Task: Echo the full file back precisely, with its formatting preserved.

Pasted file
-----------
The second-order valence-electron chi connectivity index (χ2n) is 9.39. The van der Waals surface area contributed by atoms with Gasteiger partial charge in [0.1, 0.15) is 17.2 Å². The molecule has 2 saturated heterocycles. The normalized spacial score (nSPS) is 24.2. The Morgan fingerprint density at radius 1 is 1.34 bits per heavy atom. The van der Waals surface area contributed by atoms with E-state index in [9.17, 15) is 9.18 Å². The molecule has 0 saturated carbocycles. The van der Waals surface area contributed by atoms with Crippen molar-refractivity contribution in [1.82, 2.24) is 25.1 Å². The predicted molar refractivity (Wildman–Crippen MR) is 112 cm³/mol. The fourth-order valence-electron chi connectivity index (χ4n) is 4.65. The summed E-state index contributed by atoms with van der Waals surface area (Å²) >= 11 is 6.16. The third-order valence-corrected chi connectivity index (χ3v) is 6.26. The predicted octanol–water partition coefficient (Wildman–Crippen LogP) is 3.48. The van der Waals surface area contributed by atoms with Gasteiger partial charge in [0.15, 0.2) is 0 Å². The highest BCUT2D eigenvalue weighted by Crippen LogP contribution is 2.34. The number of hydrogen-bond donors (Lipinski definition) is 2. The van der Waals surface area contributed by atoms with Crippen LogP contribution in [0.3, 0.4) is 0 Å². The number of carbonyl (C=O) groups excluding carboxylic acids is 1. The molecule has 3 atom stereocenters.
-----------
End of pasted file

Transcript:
The second-order valence-electron chi connectivity index (χ2n) is 9.39. The van der Waals surface area contributed by atoms with Gasteiger partial charge in [0.1, 0.15) is 17.2 Å². The molecule has 2 saturated heterocycles. The normalized spacial score (nSPS) is 24.2. The Morgan fingerprint density at radius 1 is 1.34 bits per heavy atom. The van der Waals surface area contributed by atoms with E-state index in [9.17, 15) is 9.18 Å². The molecule has 0 saturated carbocycles. The van der Waals surface area contributed by atoms with Crippen molar-refractivity contribution in [1.82, 2.24) is 25.1 Å². The predicted molar refractivity (Wildman–Crippen MR) is 112 cm³/mol. The fourth-order valence-electron chi connectivity index (χ4n) is 4.65. The summed E-state index contributed by atoms with van der Waals surface area (Å²) >= 11 is 6.16. The third-order valence-corrected chi connectivity index (χ3v) is 6.26. The predicted octanol–water partition coefficient (Wildman–Crippen LogP) is 3.48. The van der Waals surface area contributed by atoms with Gasteiger partial charge in [0.15, 0.2) is 0 Å². The highest BCUT2D eigenvalue weighted by Crippen LogP contribution is 2.34. The number of hydrogen-bond donors (Lipinski definition) is 2. The van der Waals surface area contributed by atoms with Crippen LogP contribution in [0.3, 0.4) is 0 Å². The number of carbonyl (C=O) groups excluding carboxylic acids is 1. The molecule has 3 atom stereocenters.